Archive Authors E.J. Hutchinson Nota Bene Philosophy Reformed Irenicism

Zanchi’s Aristotle (5): “Man Gave Names to All the Animals”

Zanchi continues his exposition of Adam as the first philosopher. His evidence? “Man gave names to all the animals.” (That’s a Bob Dylan song, of course; you can listen to Johnny Cash’s version here.) There is an important point about language in Zanchi’s position here: for him, it seems, language is not conventional (arbitrary signs attached to things merely by custom, habit, and agreement–and so signs that could be otherwise than they are) but essential or natural, at least in the case of Adam. That is, the names Adam gave to all living things corresponded to their natures.1 Because Adam knew the natures of things, he was the first natural philosopher, and not simply the first divine theologian. He then, says Zanchi, “revealed” this knowledge to his posterity, and thus was born the philosophical tradition.

For because Adam possessed this wisdom about nature and the things of nature in an outstanding way, and for that reason was the first philosopher of all, we, leaving other reasons aside, are able also thence to conjecture that , when all the living things of heaven and earth had been brought to him by God, he gave the names to each individual [kind of creature] that were proper for them–namely, [that is,] in accordance with their natures and properties. He would not at all have been able to do this, unless he had thoroughly known the natures and properties of all of them by means of this knowledge of natural philosophy [hac scientia Physica]. There is therefore no doubt that Adam was not only the first divine theologian of all, but also the first natural philosopher. But who could doubt that he received this philosophy from God? However, it is not probable that Adam concealed so illustrious a knowledge about nature and the things of the world from his own sons, grandsons, and great-grandsons; rather, in contrast, [it is probable] that he revealed however much he was able.2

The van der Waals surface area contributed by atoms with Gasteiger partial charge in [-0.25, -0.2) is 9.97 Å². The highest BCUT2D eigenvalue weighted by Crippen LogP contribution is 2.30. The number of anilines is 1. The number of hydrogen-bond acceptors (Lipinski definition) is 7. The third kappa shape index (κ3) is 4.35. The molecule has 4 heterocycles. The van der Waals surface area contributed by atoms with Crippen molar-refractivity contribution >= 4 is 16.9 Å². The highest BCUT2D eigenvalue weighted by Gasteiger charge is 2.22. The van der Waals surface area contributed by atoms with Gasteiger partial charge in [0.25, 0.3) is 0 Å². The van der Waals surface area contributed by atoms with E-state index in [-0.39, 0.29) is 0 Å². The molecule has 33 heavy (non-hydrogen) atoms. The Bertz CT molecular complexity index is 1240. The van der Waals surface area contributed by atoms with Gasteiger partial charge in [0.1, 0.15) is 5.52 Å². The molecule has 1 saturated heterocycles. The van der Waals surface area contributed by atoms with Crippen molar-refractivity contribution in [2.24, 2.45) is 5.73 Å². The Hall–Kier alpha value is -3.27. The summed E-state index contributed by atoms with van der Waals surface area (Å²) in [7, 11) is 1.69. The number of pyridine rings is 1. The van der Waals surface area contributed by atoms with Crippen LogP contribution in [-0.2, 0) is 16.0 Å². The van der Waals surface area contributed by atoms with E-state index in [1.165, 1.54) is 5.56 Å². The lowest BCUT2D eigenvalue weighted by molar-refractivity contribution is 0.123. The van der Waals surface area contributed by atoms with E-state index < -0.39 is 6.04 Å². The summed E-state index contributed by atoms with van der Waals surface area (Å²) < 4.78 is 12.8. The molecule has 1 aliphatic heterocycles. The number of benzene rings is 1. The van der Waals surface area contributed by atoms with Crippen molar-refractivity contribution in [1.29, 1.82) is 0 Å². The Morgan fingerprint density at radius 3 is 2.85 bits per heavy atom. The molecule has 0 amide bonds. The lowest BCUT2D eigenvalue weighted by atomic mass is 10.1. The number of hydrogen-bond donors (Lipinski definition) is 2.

1. The nature of language was a topic of debate in antiquity as well. For the “essential” or “natural” view, see Plato’s Cratylus. For the “conventional” view, cf. Augustine, De doctrina christiana 2. For an entertaining anecdote about the ancient debate, see Aulus Gellius, Attic Nights 10.4: ‘1 Publius Nigidius in his Grammatical Notes shows that nouns and verbs were formed, not by a chance use, but by a certain power and design of nature, a subject very popular in the discussions of the philosophers; 2 for they used to inquire whether words originate by “nature” or are man-made.213 Nigidius employs many arguments to this end, to shown that words appear to be natural rather than arbitrary. Among these the following seems particularly neat and ingenious:22 4 “When we say vos, or ‘you,’ ” says Nigidius, “we make a movement of the mouth suitable to the meaning of the word; for we gradually protrude the tips of our lips and direct the impulse of the breath towards those with whom we are speaking. But on the other hand, when we say nos, or ‘us,’ we do not pronounce the word with a powerful forward impulse of the voice, nor with the lips protruded, but we restrain our breath and our lips, so to speak, within ourselves. The same thing happens in the words tu or ‘thou,’ ego or ‘I,’ tibi ‘to thee,’ and mihi ‘to me.’ For just as when we assent or dissent, a movement of the head or eyes corresponds with the nature of the expression, so too in the pronunciation of these words there is a kind of natural gesture made with the mouth and breath. The same principle that we have noted in our own speech applies also to Greek words.”‘
  2. The translation is my own.

By E.J. Hutchinson

E.J. Hutchinson is Assistant Professor of Classics at Hillsdale College.